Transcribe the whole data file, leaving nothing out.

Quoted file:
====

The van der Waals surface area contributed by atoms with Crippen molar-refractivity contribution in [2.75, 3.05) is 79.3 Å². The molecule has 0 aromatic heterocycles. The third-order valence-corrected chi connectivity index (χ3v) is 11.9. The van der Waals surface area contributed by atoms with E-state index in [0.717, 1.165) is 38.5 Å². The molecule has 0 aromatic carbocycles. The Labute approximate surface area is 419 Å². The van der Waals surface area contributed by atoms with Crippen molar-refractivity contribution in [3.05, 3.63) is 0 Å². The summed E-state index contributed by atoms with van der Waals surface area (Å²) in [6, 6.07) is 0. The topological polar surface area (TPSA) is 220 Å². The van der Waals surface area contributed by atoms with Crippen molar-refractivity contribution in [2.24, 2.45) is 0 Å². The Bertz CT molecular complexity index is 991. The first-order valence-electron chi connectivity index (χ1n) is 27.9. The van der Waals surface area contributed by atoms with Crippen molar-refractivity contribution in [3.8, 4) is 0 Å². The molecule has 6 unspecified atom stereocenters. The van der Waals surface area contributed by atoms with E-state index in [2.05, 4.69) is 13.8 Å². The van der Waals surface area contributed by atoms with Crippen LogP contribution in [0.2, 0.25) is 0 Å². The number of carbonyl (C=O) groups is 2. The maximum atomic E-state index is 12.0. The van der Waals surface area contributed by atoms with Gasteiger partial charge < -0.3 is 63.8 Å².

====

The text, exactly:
The van der Waals surface area contributed by atoms with Crippen molar-refractivity contribution in [2.75, 3.05) is 79.3 Å². The molecule has 0 aromatic heterocycles. The third-order valence-corrected chi connectivity index (χ3v) is 11.9. The van der Waals surface area contributed by atoms with E-state index in [0.717, 1.165) is 38.5 Å². The molecule has 0 aromatic carbocycles. The Labute approximate surface area is 419 Å². The van der Waals surface area contributed by atoms with Crippen molar-refractivity contribution in [3.05, 3.63) is 0 Å². The summed E-state index contributed by atoms with van der Waals surface area (Å²) in [6, 6.07) is 0. The topological polar surface area (TPSA) is 220 Å². The van der Waals surface area contributed by atoms with Crippen molar-refractivity contribution in [2.24, 2.45) is 0 Å². The Bertz CT molecular complexity index is 991. The first-order valence-electron chi connectivity index (χ1n) is 27.9. The van der Waals surface area contributed by atoms with Crippen molar-refractivity contribution in [3.8, 4) is 0 Å². The molecule has 6 unspecified atom stereocenters. The van der Waals surface area contributed by atoms with E-state index in [2.05, 4.69) is 13.8 Å². The van der Waals surface area contributed by atoms with Crippen LogP contribution in [0.2, 0.25) is 0 Å². The number of carbonyl (C=O) groups is 2. The maximum atomic E-state index is 12.0. The van der Waals surface area contributed by atoms with Gasteiger partial charge < -0.3 is 63.8 Å².